Oil was poised for a fourth weekly decline as the unexpected halt in Saudi shipments through a Red Sea waterway failed to add a significant risk premium to prices, while concerns lingered over how the US-China trade spat will affect demand.
US futures headed for a 1.4 per cent decline this week. Trade concerns continue to cloud investor sentiment after the world’s top finance chiefs warned that escalating tensions threatened global growth. Meanwhile, Saudi Arabia temporarily halted oil shipments via the Bab Al Mandeb Strait, a key shipping lane for crude at the southern tip of the Red Sea, after it said two tankers were attacked by Yemen’s Al Houthi militia.
Oil has lost about 6 per cent this month as a trade battle between the US and China shows no signs of letting up, raising fears it’ll curb demand growth. Investors are also watching political risk to supply after President Donald Trump warned of consequences if Iran threatens America.
On Friday, prices were treading water, really not moving a lot, said Eugen Weinberg, head of commodities research at Commerzbank AG. That’s surprising given this temporary closure of the Strait on the Yemen coast. It’s probably due to the fact that most of the geopolitical tensions are priced in.
West Texas Intermediate crude for September delivery was down 17 cents at $69.44 a barrel on the New York Mercantile Exchange at 8:02 am in New York. Total volume traded was 61 per cent below the 100-day average.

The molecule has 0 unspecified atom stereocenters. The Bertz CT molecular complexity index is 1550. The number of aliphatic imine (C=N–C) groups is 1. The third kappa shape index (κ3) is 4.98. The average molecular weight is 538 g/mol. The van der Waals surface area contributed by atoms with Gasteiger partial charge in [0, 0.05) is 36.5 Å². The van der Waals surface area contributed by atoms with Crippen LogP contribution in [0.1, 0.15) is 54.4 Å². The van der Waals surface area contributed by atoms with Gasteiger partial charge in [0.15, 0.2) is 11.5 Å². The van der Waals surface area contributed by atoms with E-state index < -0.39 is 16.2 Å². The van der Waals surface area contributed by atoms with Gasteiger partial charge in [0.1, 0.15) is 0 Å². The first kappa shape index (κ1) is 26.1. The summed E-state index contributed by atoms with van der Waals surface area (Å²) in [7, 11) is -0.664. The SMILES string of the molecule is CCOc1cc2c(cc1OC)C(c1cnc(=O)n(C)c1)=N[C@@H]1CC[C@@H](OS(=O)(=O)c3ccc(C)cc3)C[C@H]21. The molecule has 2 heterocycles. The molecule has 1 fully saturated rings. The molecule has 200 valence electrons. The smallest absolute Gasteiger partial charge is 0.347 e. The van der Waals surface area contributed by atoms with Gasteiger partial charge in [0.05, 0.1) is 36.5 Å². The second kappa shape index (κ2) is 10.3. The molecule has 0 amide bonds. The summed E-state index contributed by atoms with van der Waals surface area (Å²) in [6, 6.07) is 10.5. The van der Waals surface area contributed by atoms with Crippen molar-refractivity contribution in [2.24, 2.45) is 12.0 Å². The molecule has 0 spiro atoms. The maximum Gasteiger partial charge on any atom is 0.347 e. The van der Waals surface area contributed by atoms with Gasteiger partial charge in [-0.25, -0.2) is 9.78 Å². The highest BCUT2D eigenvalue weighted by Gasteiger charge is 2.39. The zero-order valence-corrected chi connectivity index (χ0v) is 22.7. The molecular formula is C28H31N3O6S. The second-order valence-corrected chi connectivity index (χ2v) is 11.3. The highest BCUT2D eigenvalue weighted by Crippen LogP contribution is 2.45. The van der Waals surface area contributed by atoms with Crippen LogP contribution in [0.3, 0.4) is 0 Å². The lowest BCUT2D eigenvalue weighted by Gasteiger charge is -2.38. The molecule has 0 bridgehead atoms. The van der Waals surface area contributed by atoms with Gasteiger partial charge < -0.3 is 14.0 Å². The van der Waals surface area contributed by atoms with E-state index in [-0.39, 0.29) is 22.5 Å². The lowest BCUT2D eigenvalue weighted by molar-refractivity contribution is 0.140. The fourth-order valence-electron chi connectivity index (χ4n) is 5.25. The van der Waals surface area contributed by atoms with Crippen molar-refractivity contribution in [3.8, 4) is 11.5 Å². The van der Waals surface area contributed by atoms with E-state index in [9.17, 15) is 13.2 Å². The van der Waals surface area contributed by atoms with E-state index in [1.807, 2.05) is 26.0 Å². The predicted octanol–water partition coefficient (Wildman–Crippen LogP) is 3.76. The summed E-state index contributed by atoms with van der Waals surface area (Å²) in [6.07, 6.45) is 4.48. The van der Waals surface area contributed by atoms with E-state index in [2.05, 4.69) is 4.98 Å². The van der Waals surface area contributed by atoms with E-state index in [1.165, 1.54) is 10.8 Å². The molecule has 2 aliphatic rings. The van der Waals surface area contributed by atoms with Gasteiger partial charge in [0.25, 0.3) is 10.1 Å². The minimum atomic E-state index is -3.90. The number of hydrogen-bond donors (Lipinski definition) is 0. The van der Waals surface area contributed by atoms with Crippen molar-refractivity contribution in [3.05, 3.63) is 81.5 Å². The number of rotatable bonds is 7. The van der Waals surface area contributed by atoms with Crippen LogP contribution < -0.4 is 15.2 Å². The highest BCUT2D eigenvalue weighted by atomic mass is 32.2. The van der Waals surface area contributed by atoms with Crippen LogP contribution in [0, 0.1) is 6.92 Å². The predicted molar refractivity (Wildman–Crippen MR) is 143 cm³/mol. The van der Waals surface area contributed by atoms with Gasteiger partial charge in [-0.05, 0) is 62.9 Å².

Brent for September settlement was down 9 cents to $74.45 a barrel on the London-based ICE Futures Europe exchange, on course for a 1.9 per cent gain this week. The global benchmark was at a $5.01 premium to WTI.
Talks of the trade war dominated discussions during the Group of 20 nations summit last weekend as Trump prepares to slap tariffs on $500 billion of Chinese goods. Finance ministers and central bankers from the G-20 warned of risks including financial vulnerability as well as structurally weak growth, according to a statement published by the group after their two-day summit in Buenos Aires.
Even as the trade spat between the US and the European Union eased, the simmering tensions with China threaten to strain growth in Asia’s largest economy, which grew 6.7 per cent in the second quarter — the slowest expansion since 2016.
Prices rebounded somewhat in the latter part of the week after two Saudi vessels belonging to the Saudi National Shipping Co, each with a capacity of 2 million barrels of oil, were attacked by Yemen’s Al Houthis. The Bab Al Mandeb Strait, off the shores of Yemen, Djibouti, and Eritrea, connects the Red Sea with the Arabian Sea and is one of the world’s major waterways for crude oil and other petroleum products.
Source: Gulf News